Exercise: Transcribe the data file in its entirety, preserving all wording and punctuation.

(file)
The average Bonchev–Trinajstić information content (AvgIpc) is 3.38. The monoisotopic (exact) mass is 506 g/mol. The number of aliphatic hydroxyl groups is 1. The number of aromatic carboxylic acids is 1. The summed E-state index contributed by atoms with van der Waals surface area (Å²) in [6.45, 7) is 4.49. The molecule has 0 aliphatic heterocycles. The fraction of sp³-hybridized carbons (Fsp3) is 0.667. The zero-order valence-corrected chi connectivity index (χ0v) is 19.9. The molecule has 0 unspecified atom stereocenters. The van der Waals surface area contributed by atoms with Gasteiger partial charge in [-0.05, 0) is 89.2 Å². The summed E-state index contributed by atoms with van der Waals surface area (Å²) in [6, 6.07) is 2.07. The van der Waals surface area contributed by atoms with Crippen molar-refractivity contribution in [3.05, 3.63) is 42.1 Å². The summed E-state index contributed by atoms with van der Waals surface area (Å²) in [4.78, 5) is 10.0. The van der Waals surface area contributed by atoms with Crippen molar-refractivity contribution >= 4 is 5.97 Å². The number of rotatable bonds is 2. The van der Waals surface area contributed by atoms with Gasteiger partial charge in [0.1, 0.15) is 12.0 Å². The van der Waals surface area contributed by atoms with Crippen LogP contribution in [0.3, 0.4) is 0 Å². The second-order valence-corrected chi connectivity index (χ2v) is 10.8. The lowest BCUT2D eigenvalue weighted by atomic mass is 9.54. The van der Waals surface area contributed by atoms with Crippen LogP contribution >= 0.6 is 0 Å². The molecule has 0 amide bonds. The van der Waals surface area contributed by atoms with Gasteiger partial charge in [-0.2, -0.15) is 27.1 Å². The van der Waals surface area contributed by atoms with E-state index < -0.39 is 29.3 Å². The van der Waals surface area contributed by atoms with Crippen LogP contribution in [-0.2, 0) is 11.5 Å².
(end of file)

The average Bonchev–Trinajstić information content (AvgIpc) is 3.38. The monoisotopic (exact) mass is 506 g/mol. The number of aliphatic hydroxyl groups is 1. The number of aromatic carboxylic acids is 1. The summed E-state index contributed by atoms with van der Waals surface area (Å²) in [6.45, 7) is 4.49. The molecule has 0 aliphatic heterocycles. The fraction of sp³-hybridized carbons (Fsp3) is 0.667. The zero-order valence-corrected chi connectivity index (χ0v) is 19.9. The molecule has 0 unspecified atom stereocenters. The van der Waals surface area contributed by atoms with Gasteiger partial charge in [-0.05, 0) is 89.2 Å². The summed E-state index contributed by atoms with van der Waals surface area (Å²) in [6, 6.07) is 2.07. The van der Waals surface area contributed by atoms with Crippen molar-refractivity contribution in [3.05, 3.63) is 42.1 Å². The summed E-state index contributed by atoms with van der Waals surface area (Å²) in [4.78, 5) is 10.0. The van der Waals surface area contributed by atoms with Crippen molar-refractivity contribution >= 4 is 5.97 Å². The number of rotatable bonds is 2. The van der Waals surface area contributed by atoms with Gasteiger partial charge in [0.1, 0.15) is 12.0 Å². The van der Waals surface area contributed by atoms with Crippen LogP contribution in [0.3, 0.4) is 0 Å². The second-order valence-corrected chi connectivity index (χ2v) is 10.8. The lowest BCUT2D eigenvalue weighted by atomic mass is 9.54. The van der Waals surface area contributed by atoms with Crippen LogP contribution >= 0.6 is 0 Å². The molecule has 0 amide bonds. The van der Waals surface area contributed by atoms with Gasteiger partial charge in [-0.2, -0.15) is 27.1 Å². The van der Waals surface area contributed by atoms with E-state index < -0.39 is 29.3 Å². The van der Waals surface area contributed by atoms with Crippen LogP contribution in [-0.2, 0) is 11.5 Å².